Past and present collide in this intense drama, a young manís search for identity attracting the destructive forces of isolation and greed. A high school dropout, seventeen-year-old Travis Shelton suffers the constant criticism of his father, chafing at years of ill-treatment and a profound lack of self-esteem.
While fishing near land marked with a ďno trespassingĒ sign, Travis stumbles upon a field of marijuana. Unable to resist temptation, the boy cuts down some of the crop. The local drug dealer, Leonard Shuler, is happy to relieve Travis of the plants. After a second sale to Leonard, Travis returns for what he intends to be the last time, but it is one too many. His leg caught in the jaws of a bear trap and writhing in pain, Travis rues his impulsiveness.
The crop belongs to Carlton Toomey, an intimidating giant of a man who controls the drug trade in North Carolina. Unexpectedly, Toomey releases Travis and drops him at the local emergency room, but only after a promise never to reveal the existence of the plants or what happened to his leg. Desperate for treatment, Travis agrees.
Unable to tolerate his fatherís continued cruelties after he is released from the hospital, Travis shows up at Leonardís trailer. A former teacher, Shuler allows the young man to stay, although he has another guest: the lackluster Dena, who uses most of the drugs Leonard purchases for sale from Toomey. Leonard notices a curiosity in the young man and encourages his desire to learn more about his family history, especially the Shelton Laurel Massacre, where most of Sheltonís relatives were executed in a leafy glade.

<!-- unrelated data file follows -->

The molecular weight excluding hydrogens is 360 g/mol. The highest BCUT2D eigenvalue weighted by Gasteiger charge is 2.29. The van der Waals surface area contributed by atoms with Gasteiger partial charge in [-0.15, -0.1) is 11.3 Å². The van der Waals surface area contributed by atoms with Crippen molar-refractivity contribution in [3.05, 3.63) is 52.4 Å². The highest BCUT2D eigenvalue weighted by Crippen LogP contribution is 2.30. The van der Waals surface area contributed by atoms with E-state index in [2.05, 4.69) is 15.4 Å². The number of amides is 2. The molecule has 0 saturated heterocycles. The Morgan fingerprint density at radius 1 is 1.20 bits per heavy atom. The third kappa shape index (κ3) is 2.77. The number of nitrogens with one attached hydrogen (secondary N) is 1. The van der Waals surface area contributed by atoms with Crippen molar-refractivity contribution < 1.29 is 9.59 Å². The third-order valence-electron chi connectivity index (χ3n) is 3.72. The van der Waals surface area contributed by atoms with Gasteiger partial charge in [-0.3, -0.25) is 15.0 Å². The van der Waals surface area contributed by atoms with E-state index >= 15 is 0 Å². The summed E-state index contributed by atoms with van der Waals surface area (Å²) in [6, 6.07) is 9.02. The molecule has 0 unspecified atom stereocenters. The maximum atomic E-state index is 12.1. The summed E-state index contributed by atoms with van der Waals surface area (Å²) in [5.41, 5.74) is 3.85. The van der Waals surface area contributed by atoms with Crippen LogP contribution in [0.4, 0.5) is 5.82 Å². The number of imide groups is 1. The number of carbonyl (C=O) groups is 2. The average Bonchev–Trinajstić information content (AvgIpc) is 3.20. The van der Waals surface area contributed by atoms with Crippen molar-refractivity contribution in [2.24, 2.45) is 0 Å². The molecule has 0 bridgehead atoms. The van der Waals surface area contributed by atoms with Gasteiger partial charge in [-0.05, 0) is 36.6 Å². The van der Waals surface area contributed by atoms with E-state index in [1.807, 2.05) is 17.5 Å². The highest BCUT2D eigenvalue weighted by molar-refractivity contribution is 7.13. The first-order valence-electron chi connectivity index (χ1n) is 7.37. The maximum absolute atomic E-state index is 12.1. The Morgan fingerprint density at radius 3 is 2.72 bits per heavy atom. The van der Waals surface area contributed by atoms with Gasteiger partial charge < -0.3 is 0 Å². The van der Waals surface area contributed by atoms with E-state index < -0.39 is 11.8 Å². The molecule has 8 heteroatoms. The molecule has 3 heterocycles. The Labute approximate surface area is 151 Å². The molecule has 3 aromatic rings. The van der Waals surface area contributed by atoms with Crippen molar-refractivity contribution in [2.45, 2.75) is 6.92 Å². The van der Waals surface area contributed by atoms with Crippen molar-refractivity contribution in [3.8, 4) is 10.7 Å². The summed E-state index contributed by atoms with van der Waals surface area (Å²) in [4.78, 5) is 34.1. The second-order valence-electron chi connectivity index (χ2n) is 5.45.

Thanks to Shuler, Travis considers getting his GED and even acquires a girlfriend, but fate intervenes, as it always does, once more in the form of Carlton Toomey. A long-standing animosity has existed between the ignorant Toomey and his ilk and the ex-teacher, but Leonard has remained neutral for the sake of peace. When Travis is caught in the crossfire, Shuler can no longer remain passive, Travisí and Shulerís distant pasts headed for a harsh reconciliation.
Toomey is hardly an anomaly in this part of the country, a bully with no conscience. Leonard has unwittingly nurtured something better in Travis, the beginnings of self-respect and an innate sense of injustice. Such qualities do not thrive where Toomey reigns, and the result is a sudden violence in the rugged hills, the very same place where a generation of Travisí relatives were mowed down.
Regardless of the consequences, Travis can no longer countenance the kind of brutality that defines this world or his own inaction. The natural beauty of North Carolina stands mute before the violence of its past and the current assault of drug dealers who hide behind natureís bounty. Travis, in the throes of becoming a man, takes Leonardís costly lessons to heart.